The Star-Herald

Tater pickin’ and lobstah fishin’

The other day on the way to Presque Isle, I noticed a combine in the field cutting grain. That vision brought home the fact that autumn is just around the corner and potato harvest is in the offing.

I remember back to “picking” times in the field. Being a big boy, in a rugged sort of way, my hands weren’t as fast as most. The field boss would mark out my section and move on. I looked on harvest about the way I would look at sticking my hand in a hornets’ nest.

Anyhow, when the digger passed my section, I did what everybody did. I picked as hard as I could. Then it seemed to me like the digger had cloned itself and an hour later I would be 16 or 18 rows behind. My solution to that was to sit on the handle of my basket and laugh like a fool.

All was not lost though as the digger would stop and some of the other kids would help me get caught up.

What did I like about harvest, you may ask. I liked the friends and people we worked with. Well, that and the paycheck so I could get my school clothes for the coming year. Those days are pretty much gone now, but I can still sit back and Remember When …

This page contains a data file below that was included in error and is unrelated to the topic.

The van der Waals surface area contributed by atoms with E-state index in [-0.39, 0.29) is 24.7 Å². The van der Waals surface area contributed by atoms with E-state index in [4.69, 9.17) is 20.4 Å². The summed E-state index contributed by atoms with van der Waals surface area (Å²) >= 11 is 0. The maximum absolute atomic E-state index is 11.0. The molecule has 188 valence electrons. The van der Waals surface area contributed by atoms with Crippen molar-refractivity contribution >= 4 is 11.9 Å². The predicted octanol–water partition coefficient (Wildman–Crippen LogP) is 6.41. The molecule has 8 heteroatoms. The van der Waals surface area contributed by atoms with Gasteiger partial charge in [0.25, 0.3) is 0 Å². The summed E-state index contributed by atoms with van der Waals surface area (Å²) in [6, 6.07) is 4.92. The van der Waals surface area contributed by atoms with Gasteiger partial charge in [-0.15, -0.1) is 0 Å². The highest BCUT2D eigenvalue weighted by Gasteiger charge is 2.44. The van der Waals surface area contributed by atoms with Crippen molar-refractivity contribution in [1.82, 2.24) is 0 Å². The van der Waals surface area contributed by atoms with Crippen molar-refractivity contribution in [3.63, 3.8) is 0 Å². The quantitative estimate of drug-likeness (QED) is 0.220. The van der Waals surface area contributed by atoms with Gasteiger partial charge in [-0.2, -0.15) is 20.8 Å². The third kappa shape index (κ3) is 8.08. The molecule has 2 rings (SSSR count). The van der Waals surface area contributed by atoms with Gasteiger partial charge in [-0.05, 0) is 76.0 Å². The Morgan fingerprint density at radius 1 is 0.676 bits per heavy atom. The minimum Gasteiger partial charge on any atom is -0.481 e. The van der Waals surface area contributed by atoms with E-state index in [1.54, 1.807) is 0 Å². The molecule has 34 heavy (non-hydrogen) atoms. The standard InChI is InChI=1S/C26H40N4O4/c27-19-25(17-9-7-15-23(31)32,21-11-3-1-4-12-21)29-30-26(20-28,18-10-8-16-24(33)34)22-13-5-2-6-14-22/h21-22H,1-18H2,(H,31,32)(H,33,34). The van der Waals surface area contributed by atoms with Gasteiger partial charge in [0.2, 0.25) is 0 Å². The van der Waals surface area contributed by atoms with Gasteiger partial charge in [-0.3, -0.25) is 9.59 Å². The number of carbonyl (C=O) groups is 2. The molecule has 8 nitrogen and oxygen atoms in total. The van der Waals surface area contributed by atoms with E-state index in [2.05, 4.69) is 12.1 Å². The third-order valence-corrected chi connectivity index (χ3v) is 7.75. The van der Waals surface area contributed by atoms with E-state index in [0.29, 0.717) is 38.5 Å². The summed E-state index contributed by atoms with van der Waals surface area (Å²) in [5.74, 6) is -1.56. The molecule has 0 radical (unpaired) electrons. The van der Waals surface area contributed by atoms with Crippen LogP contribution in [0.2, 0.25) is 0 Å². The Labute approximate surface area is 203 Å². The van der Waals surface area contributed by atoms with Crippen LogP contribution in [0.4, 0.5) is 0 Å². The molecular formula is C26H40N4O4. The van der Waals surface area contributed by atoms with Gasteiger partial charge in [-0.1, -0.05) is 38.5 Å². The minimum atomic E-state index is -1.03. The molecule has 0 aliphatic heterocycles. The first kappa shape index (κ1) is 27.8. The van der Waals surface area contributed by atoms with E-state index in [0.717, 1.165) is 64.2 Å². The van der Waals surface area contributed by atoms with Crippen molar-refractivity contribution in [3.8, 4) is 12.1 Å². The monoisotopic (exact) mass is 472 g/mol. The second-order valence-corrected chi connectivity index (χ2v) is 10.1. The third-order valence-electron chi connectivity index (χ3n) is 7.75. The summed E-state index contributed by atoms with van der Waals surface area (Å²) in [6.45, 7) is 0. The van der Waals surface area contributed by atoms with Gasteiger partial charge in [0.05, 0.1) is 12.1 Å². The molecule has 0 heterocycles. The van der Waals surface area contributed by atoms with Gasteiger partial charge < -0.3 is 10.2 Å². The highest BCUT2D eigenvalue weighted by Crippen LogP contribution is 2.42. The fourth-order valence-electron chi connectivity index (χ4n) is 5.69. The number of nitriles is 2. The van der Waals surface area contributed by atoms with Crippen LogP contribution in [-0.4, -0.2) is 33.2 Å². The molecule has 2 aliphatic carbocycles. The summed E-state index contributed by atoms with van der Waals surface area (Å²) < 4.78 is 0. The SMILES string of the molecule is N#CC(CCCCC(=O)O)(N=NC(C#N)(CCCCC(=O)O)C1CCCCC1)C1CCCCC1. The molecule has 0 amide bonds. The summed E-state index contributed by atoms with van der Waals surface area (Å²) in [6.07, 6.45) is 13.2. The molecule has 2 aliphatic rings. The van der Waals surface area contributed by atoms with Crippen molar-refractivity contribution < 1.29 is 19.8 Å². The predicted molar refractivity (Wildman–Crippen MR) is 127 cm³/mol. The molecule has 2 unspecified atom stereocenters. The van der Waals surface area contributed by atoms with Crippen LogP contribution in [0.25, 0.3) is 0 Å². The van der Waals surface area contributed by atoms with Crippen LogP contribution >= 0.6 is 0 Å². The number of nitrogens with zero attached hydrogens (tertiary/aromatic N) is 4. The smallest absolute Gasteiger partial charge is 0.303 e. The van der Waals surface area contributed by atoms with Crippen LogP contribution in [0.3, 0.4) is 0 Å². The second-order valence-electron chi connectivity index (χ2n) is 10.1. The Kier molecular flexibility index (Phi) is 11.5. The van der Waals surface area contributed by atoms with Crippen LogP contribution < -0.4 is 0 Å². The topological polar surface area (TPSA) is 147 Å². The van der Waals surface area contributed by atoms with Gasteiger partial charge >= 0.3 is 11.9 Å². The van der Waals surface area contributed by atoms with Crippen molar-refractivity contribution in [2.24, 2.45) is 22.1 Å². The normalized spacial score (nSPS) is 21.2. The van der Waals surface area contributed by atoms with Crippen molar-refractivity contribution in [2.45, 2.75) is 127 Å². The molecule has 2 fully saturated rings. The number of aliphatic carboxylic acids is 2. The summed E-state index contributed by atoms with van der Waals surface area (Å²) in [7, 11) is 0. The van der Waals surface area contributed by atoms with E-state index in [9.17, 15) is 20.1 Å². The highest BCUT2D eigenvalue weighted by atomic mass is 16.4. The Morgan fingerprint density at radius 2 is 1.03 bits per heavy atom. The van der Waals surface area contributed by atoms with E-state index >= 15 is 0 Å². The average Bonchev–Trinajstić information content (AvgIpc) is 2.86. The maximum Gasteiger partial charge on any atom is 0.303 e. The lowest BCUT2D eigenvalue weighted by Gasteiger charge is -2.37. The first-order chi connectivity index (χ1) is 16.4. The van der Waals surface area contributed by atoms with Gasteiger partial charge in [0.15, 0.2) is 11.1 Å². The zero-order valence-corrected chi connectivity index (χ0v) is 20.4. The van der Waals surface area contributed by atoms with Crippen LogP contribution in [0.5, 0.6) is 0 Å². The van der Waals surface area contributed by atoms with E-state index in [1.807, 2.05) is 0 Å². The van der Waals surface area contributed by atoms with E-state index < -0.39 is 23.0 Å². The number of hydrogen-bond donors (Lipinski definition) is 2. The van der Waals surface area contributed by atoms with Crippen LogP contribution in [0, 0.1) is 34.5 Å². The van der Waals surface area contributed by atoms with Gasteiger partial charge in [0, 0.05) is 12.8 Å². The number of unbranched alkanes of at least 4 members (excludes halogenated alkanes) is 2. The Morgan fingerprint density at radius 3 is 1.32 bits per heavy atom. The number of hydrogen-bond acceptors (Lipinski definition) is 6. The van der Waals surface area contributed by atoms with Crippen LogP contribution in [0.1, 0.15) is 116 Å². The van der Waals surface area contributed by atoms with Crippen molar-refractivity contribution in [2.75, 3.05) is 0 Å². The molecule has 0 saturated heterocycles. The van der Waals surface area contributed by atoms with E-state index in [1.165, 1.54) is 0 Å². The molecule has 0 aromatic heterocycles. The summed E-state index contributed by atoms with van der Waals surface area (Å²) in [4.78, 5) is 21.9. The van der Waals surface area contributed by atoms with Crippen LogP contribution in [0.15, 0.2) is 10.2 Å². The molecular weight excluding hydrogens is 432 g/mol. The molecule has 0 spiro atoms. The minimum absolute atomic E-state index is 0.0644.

Lobstah Fishin’ With Mickey

Part 3

Well, we set out to go haul and reset traps. We would pull one trap and move 10 or so yahds to reset it. We had to do that so that the lazy lobstahs wouldn’t need to crawl so fah to get in the trap.

Now we had this table that served as the cover of the holdin’ tank and it raised up as a work table so we could band the claws and measure for propah size and then drop them in the tank.

The last trap was aboard and Mickey was doin’ a kinda fisherman’s jig back there on the stern of the boat. He had just dropped the last trap ovahboard and forgot that the biggest lobstah of that day was on the table. Thing of it was, he hadn’t banded the claws yet.

Well, in his zeal of the last trap, he backed up kinda close to that table and wouldn’t ya know it, that lobstah reached out and pinched Mickey’s right hip pocket. I thought he was just steppin’ up his dance until I saw the empty table and that huge lobstah hanging from Mickey’s hindah parts. Mickey started yelling for help and at the time all I could do was laugh.

Watch for Part 4 next time.

Guy Woodworth, a Presque Isle native now living in Limestone, is a 1973 graduate of Presque Isle High School and a four-year Navy veteran. He and his wife Theresa have two grown sons and five grandchildren. He may be contacted at lightning117_1999@yahoo.com.

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